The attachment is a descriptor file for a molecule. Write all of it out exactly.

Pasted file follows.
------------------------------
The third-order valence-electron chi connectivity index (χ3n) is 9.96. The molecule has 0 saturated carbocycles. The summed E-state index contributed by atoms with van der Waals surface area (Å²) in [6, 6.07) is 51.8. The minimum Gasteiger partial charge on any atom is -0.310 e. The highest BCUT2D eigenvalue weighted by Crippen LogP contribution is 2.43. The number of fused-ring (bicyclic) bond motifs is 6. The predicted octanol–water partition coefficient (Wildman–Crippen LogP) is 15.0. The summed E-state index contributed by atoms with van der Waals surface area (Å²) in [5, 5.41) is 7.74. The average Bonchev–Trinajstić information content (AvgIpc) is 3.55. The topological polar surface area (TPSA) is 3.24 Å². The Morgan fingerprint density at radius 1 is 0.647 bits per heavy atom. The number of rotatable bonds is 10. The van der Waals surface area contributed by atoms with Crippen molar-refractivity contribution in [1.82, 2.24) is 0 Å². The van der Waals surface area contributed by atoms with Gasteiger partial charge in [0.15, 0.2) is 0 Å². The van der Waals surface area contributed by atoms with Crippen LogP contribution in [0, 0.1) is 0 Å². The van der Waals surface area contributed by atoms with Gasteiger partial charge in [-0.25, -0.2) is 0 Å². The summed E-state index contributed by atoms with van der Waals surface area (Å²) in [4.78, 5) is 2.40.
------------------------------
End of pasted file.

The third-order valence-electron chi connectivity index (χ3n) is 9.96. The molecule has 0 saturated carbocycles. The summed E-state index contributed by atoms with van der Waals surface area (Å²) in [6, 6.07) is 51.8. The minimum Gasteiger partial charge on any atom is -0.310 e. The highest BCUT2D eigenvalue weighted by Crippen LogP contribution is 2.43. The number of fused-ring (bicyclic) bond motifs is 6. The predicted octanol–water partition coefficient (Wildman–Crippen LogP) is 15.0. The summed E-state index contributed by atoms with van der Waals surface area (Å²) in [5, 5.41) is 7.74. The average Bonchev–Trinajstić information content (AvgIpc) is 3.55. The topological polar surface area (TPSA) is 3.24 Å². The Morgan fingerprint density at radius 1 is 0.647 bits per heavy atom. The number of rotatable bonds is 10. The van der Waals surface area contributed by atoms with Crippen molar-refractivity contribution in [1.82, 2.24) is 0 Å². The van der Waals surface area contributed by atoms with Gasteiger partial charge in [0.15, 0.2) is 0 Å². The van der Waals surface area contributed by atoms with Crippen LogP contribution in [0, 0.1) is 0 Å². The van der Waals surface area contributed by atoms with Gasteiger partial charge in [-0.25, -0.2) is 0 Å². The summed E-state index contributed by atoms with van der Waals surface area (Å²) in [4.78, 5) is 2.40.